Have you ever done any reading in the subject? LSE gives you a suggested "Preliminary Reading" list to get you started before you arrive: http://www.lse.ac.uk/study-at-lse/Undergraduate/Degree-programmes-2021/BSc-Social-Anthropology (scroll down the page).
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  • deneuralyzerdeneuralyzer 103 replies15 threads Junior Member
    Got me there. I can't shake the American mentality of applying to "easier" courses to get a better shot at the university itself. And yes, I know that mentality isn't applicable to the UK. But that's beside the point. All my posts are generally hypothetical, and this one was made only because I didn't believe the data.

    You're right about Soc Anth not being in my lane, but I do have a few ECs relating to LCS. I was aware that it's a small course, but it's the only LSE course remotely related to my interests, as I have done some ECs in computational linguistics and creative writing as well as mock trial. True; I'm probably not specialized enough for it.

    Either way, my initial question -- which dataset to trust? -- has been answered by you. Thanks for the help!
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  • PurpleTitanPurpleTitan 13430 replies31 threads Senior Member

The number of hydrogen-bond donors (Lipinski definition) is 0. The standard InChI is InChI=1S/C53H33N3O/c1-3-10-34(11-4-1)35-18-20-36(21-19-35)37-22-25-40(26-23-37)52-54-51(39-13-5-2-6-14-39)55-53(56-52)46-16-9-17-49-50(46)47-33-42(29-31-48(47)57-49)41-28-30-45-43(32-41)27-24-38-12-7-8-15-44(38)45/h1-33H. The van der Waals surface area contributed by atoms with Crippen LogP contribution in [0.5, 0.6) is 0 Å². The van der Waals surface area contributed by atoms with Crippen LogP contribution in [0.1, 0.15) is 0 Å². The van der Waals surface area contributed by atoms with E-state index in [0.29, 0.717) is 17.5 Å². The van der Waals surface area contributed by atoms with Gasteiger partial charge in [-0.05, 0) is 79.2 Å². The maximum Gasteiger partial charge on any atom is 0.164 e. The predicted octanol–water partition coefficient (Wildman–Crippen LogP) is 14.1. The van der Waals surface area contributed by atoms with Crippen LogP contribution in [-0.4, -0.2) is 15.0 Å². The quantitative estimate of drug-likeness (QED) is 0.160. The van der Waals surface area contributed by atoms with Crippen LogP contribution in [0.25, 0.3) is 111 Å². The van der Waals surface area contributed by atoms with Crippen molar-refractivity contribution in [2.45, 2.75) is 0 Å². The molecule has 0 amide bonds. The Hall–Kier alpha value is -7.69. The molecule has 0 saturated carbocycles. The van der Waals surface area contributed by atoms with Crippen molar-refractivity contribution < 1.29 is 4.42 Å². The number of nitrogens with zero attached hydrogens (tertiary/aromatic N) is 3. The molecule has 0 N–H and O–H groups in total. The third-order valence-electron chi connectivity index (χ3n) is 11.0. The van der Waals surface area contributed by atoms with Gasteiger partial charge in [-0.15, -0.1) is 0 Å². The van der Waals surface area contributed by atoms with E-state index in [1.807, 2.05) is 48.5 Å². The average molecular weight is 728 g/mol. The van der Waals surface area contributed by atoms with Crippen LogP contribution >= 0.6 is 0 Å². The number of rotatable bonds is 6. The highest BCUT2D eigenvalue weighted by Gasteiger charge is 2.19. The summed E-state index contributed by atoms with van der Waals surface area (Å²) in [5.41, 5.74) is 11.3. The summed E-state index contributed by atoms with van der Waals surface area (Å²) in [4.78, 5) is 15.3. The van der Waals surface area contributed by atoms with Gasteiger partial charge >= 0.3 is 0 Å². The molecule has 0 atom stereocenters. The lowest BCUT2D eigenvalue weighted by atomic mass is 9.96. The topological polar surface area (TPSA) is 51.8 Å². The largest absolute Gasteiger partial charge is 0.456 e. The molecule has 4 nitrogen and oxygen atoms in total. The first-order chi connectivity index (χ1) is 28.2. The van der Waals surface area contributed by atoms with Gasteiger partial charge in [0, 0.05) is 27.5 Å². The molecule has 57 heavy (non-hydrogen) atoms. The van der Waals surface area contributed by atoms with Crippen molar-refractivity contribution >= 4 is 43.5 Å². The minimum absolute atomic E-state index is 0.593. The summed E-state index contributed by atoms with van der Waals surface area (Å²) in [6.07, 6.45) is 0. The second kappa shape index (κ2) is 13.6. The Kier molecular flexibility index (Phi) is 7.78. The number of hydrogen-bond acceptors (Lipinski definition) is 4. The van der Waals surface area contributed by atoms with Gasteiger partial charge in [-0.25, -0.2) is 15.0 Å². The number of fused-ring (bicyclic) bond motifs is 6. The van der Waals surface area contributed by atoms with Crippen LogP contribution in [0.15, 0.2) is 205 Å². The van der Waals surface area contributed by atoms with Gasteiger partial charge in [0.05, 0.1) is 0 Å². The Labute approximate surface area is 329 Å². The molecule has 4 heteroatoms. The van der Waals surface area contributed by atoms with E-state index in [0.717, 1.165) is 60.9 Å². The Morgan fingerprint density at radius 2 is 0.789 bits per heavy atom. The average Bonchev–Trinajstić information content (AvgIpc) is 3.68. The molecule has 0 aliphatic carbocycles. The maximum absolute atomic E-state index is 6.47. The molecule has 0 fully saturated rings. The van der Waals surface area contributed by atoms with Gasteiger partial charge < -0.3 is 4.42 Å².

edited April 3
    Among the 264 American students LSE welcomed may have been a bunch of study-abroad students who took the General Course.
    edited April 3
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  • Twoin18Twoin18 2092 replies21 threads Senior Member
    You can be pretty certain that 264 is the total attending across all 3 (or in some cases 4) years combined. According to UK government statistics (https://www.ukcisa.org.uk/Research--Policy/Statistics/International-student-statistics-UK-higher-education) LSE has only about 2500 international undergrad students in total from all countries. The 264 likely also includes those on exchange programs (for example there is an exchange for 10 students a year with UC Berkeley) though maybe not summer programs.

    The real question is whether the 56 receiving an offer includes only those that accepted it (and attended), or included those that were made an offer but didn't go to LSE. Given that many American students turn down their offers of places in the UK, even at Oxbridge, it is possible that 56 students per year attend after going through the regular admission process, but it seems less likely that only 56 offers were made.
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  • PurpleTitanPurpleTitan 13430 replies31 threads Senior Member
    @Twoin18, well, on their website, LSE lists both "offers" (those offered admission) and "intake" (those who enrolled) as well as total applicants for each degree program. So it seems that "offers" is indeed those who were offered admission. LSE seems to take a rather dim view of the rigor of AP tests and US HS education, and without their own rigorous tests and in-person interviews that Oxbridge conduct to add more information about each candidate, it seems that they would rather be safe than sorry, having more faith in A-Levels and exams like that to tell them how prepared a candidate is for LSE. To be sure, A-Levels Maths and Further Maths covers far more than AP Calc and AP Stats. In general, I find US HS math education to be about a century behind the times.